Man Utd: What Avram Glazer told reporter when asked about selling club in tense exchange | Football | Sport
Manchester United co-owner Avram Glazer gave a short and snappy reply in a tense exchange with the Daily Mirror’s Christopher Bucktin when asked whether he and his family will be selling the club following the fallout of United’s failed attempt to form part of the European Super League (ESL).
The United owners have faced a fierce backlash for their involvement in the ESL plot, which was an attempted 20-team breakaway league designed to rival UEFA’s Champions League.
The Red Devils joined their ‘Big Six’ Premier League rivals Liverpool, Manchester City, Chelsea, Arsenal and Tottenham in signing up alongside six clubs from Spain and Italy, with the Glazers claimed to have been among the chief architects behind the scheme.
The doomed project collapsed spectacularly inside 48 hours – although Real Madrid, Barcelona and Juventus are still clinging on – amid a furious reaction from supporters of all six English clubs involved, and executive vice-chairman Ed Woodward has since resigned, with reports claiming he disagreed with his superiors.
Woodward, who won’t actually leave his post until later this year, said publicly that he feels “huge remorse” over the Super League discussions and declared his role in the plot as “one of the biggest mistakes” of his professional career.
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Joel Glazer meanwhile wrote an open letter to the United fanbase on Wednesday in which he apologised “unreservedly” and said that he is “personally committed to rebuilding trust” with fans.
He added: “We also realise that we need to better communicate with you, our fans, because you will always be at the heart of the club.”
The Glazers have owned United since 2005 but have had little communication with supporters since then, for which they have been heavily criticised.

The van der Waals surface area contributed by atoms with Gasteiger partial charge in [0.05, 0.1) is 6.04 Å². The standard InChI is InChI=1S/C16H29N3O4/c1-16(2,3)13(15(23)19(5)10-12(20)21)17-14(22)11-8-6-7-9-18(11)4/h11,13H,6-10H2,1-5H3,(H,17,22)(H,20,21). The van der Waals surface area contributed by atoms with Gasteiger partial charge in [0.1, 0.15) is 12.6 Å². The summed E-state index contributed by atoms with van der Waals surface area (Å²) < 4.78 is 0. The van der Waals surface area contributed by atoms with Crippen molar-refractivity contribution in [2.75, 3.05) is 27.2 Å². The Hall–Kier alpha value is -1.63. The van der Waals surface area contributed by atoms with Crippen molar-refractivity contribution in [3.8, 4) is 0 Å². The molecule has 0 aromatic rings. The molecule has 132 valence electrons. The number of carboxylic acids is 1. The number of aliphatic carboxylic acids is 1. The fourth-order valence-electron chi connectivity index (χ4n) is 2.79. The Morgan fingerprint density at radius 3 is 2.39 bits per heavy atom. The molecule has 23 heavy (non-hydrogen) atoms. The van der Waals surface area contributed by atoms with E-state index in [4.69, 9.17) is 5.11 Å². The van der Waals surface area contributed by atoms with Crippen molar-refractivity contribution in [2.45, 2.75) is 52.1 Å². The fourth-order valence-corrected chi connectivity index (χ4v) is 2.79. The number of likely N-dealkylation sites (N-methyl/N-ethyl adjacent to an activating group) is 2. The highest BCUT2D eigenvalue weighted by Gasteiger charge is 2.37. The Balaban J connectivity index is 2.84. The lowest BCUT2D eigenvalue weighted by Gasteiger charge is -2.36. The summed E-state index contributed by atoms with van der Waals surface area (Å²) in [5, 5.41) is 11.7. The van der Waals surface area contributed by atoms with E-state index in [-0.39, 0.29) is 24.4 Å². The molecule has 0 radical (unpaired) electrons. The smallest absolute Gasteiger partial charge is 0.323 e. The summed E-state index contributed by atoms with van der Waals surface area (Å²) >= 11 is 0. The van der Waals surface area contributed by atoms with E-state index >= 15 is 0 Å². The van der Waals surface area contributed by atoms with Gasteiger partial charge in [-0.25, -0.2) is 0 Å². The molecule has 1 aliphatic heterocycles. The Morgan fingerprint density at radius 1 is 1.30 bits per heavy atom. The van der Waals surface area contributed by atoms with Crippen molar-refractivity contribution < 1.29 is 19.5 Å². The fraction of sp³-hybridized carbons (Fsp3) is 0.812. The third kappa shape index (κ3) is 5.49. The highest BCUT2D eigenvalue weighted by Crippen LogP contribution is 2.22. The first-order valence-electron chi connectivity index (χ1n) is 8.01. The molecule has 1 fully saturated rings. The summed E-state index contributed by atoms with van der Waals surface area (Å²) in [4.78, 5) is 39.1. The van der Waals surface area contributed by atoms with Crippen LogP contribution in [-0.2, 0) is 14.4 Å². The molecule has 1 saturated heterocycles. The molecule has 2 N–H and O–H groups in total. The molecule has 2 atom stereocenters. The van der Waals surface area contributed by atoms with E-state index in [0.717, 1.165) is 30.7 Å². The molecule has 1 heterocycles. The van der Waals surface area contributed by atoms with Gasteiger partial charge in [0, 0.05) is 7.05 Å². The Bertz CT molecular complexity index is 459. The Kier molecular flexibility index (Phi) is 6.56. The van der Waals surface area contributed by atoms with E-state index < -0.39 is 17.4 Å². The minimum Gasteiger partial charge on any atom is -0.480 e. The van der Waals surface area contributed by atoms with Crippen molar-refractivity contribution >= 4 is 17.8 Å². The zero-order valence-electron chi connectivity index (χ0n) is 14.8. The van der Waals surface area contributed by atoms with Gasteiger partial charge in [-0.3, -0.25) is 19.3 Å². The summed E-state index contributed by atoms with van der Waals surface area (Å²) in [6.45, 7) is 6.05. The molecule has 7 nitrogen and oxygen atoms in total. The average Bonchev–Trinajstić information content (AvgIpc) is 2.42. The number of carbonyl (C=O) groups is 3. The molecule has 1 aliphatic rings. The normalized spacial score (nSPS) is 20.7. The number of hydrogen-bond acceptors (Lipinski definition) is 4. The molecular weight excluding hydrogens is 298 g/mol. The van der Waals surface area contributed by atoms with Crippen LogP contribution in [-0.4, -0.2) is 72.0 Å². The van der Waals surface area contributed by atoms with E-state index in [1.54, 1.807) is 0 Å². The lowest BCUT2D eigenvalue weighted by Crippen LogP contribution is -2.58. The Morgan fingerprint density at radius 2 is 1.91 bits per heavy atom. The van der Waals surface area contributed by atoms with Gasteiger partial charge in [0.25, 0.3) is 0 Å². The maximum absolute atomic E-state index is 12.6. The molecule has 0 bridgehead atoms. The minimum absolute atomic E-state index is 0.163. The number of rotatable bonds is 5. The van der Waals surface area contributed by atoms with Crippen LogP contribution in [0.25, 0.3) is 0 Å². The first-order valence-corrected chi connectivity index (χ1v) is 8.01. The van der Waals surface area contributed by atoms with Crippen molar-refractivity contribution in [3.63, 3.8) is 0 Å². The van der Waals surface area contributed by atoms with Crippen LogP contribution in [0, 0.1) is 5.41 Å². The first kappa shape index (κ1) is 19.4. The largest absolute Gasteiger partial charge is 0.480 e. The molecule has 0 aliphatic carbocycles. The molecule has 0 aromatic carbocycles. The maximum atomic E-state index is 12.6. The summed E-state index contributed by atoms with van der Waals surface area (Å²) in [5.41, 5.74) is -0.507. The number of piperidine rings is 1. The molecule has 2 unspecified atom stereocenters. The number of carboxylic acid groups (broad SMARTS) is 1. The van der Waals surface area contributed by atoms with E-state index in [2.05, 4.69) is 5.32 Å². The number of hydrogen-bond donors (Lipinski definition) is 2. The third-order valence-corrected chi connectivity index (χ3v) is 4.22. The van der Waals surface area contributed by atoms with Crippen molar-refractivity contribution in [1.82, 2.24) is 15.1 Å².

But when approached by the Daily Mirror in Florida, Avram Glazer was less willing to discuss recent events and when asked to apologise to supporters similarly to his brother Joel, reportedly stayed quiet.
Mirror reporter Bucktin then asked Avram: “Are you now going to sell the club Mr Glazer, as it’s clear you have no understanding of your club’s supporters or British fans?” But the 60-year-old, who also owns NFL franchise the Tampa Bay Buccaneers, snapped back to say only “no comment” before driving off.
Club legend Gary Neville has been among those to call for the Glazers to part ways with United and said on Sky Sports: “They attacked every single football fan in this country with what they did. The Glazers have no place in Manchester anymore.”
Protests were held against the family’s ownership on Thursday in Manchester as groups of supporters blocked both entrances to the club’s Carrington training ground.
United boss Ole Gunnar Solskjaer addressed the angry group of around 20 protestors, holding up banners among which read ‘Glazers out’, ‘51%’ and ‘We decide when you play.’
The Norwegian admitted in a press conference on Friday: “I will always listen to the fans and I thought it was the only right thing to do, to listen to them and talk to them and have a nice discussion with them, a peaceful discussion, because it’s important that we respect each other’s views.
“I said a few things about what I think the team will do in the future. What we spoke about, we don’t need to go into that. It was a good 10 minutes and I was happy with that. I gave a fist bump and then we parted.”
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Solskjaer also backed the Glazers and said of his relationship with the United owners: “I’m so happy that all the owners, all the clubs involved agreed that this was a mistake.
“I’ve always had a good working relationship with the club and the owners. Of course behind the walls of the building we speak, they listened to my opinions and we’re working to move Man United forward, of course.”
Two of the Red Knights consortium who sought to buy United a decade ago however want reform at the club including greater supporter input on the board.
Lord O’Neill and Sir Paul Marshall wrote to Joel Glazer asking for his family to sell their stake down to 49.9 per cent and create a supervisory board to give fans 50 per cent plus one controlling votes.
“If your stated desire to rebuild trust is sincere, these proposals are the minimum steps you should choose to make,” the letter, published by Sky News, read.
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